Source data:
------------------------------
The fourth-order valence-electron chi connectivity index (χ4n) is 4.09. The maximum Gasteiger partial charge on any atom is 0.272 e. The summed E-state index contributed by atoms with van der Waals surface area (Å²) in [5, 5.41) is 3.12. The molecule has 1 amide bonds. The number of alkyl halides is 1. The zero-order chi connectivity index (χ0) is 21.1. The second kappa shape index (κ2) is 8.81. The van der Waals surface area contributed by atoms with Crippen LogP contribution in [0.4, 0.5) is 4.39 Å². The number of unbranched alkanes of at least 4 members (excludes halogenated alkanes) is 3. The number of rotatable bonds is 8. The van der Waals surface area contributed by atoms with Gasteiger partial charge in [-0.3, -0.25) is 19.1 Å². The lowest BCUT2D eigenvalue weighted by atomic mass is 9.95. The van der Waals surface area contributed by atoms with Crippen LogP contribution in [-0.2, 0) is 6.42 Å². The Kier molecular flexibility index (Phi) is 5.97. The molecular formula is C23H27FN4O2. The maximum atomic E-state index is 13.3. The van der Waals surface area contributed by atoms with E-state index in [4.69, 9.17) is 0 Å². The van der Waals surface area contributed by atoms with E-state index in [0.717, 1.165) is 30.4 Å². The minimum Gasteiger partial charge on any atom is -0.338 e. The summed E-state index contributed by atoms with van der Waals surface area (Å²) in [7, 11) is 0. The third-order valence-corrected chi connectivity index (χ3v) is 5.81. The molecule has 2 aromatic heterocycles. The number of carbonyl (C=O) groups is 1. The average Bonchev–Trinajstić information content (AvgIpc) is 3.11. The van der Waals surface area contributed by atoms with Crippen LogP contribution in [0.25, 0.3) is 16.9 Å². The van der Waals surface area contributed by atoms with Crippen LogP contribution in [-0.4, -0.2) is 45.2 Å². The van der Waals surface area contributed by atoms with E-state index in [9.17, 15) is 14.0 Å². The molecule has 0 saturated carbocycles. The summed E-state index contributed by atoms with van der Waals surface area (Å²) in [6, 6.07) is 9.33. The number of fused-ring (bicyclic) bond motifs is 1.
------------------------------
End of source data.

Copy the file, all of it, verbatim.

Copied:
The fourth-order valence-electron chi connectivity index (χ4n) is 4.09. The maximum Gasteiger partial charge on any atom is 0.272 e. The summed E-state index contributed by atoms with van der Waals surface area (Å²) in [5, 5.41) is 3.12. The molecule has 1 amide bonds. The number of alkyl halides is 1. The zero-order chi connectivity index (χ0) is 21.1. The second kappa shape index (κ2) is 8.81. The van der Waals surface area contributed by atoms with Crippen LogP contribution in [0.4, 0.5) is 4.39 Å². The number of unbranched alkanes of at least 4 members (excludes halogenated alkanes) is 3. The number of rotatable bonds is 8. The van der Waals surface area contributed by atoms with Gasteiger partial charge in [-0.3, -0.25) is 19.1 Å². The lowest BCUT2D eigenvalue weighted by atomic mass is 9.95. The van der Waals surface area contributed by atoms with Crippen LogP contribution in [-0.2, 0) is 6.42 Å². The Kier molecular flexibility index (Phi) is 5.97. The molecular formula is C23H27FN4O2. The maximum atomic E-state index is 13.3. The van der Waals surface area contributed by atoms with E-state index in [4.69, 9.17) is 0 Å². The van der Waals surface area contributed by atoms with E-state index in [0.717, 1.165) is 30.4 Å². The minimum Gasteiger partial charge on any atom is -0.338 e. The summed E-state index contributed by atoms with van der Waals surface area (Å²) in [7, 11) is 0. The third-order valence-corrected chi connectivity index (χ3v) is 5.81. The molecule has 2 aromatic heterocycles. The number of carbonyl (C=O) groups is 1. The average Bonchev–Trinajstić information content (AvgIpc) is 3.11. The van der Waals surface area contributed by atoms with Crippen LogP contribution in [0.25, 0.3) is 16.9 Å². The van der Waals surface area contributed by atoms with Crippen LogP contribution in [-0.4, -0.2) is 45.2 Å². The van der Waals surface area contributed by atoms with E-state index in [9.17, 15) is 14.0 Å². The molecule has 0 saturated carbocycles. The summed E-state index contributed by atoms with van der Waals surface area (Å²) in [6, 6.07) is 9.33. The number of fused-ring (bicyclic) bond motifs is 1.